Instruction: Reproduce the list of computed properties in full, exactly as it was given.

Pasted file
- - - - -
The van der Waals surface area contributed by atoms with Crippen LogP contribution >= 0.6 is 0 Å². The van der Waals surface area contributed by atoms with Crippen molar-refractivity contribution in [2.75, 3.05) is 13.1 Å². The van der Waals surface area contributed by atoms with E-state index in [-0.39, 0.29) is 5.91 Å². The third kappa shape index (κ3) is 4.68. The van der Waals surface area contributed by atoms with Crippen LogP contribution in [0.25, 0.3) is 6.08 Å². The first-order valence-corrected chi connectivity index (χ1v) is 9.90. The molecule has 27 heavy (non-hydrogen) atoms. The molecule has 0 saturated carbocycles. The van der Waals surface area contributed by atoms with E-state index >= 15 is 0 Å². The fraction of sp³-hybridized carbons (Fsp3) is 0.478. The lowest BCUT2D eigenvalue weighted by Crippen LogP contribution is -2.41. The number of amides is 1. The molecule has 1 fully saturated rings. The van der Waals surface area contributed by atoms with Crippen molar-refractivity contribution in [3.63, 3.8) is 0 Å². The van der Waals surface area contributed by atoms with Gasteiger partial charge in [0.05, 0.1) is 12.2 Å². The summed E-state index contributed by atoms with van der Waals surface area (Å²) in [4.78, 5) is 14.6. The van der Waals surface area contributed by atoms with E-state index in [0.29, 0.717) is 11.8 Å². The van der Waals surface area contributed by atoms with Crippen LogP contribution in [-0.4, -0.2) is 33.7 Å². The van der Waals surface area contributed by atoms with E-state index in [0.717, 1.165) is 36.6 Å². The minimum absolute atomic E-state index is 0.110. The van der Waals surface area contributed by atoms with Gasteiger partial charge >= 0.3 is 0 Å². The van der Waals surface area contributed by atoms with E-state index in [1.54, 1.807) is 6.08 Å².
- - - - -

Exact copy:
The van der Waals surface area contributed by atoms with Crippen LogP contribution >= 0.6 is 0 Å². The van der Waals surface area contributed by atoms with Crippen molar-refractivity contribution in [2.75, 3.05) is 13.1 Å². The van der Waals surface area contributed by atoms with E-state index in [-0.39, 0.29) is 5.91 Å². The third kappa shape index (κ3) is 4.68. The van der Waals surface area contributed by atoms with Crippen LogP contribution in [0.25, 0.3) is 6.08 Å². The first-order valence-corrected chi connectivity index (χ1v) is 9.90. The molecule has 27 heavy (non-hydrogen) atoms. The molecule has 0 saturated carbocycles. The van der Waals surface area contributed by atoms with E-state index >= 15 is 0 Å². The fraction of sp³-hybridized carbons (Fsp3) is 0.478. The lowest BCUT2D eigenvalue weighted by Crippen LogP contribution is -2.41. The number of amides is 1. The molecule has 1 fully saturated rings. The van der Waals surface area contributed by atoms with Crippen molar-refractivity contribution in [3.63, 3.8) is 0 Å². The van der Waals surface area contributed by atoms with Gasteiger partial charge in [0.05, 0.1) is 12.2 Å². The summed E-state index contributed by atoms with van der Waals surface area (Å²) in [4.78, 5) is 14.6. The van der Waals surface area contributed by atoms with E-state index in [0.29, 0.717) is 11.8 Å². The van der Waals surface area contributed by atoms with Crippen LogP contribution in [-0.4, -0.2) is 33.7 Å². The van der Waals surface area contributed by atoms with E-state index in [0.717, 1.165) is 36.6 Å². The minimum absolute atomic E-state index is 0.110. The van der Waals surface area contributed by atoms with Gasteiger partial charge >= 0.3 is 0 Å². The van der Waals surface area contributed by atoms with E-state index in [1.54, 1.807) is 6.08 Å².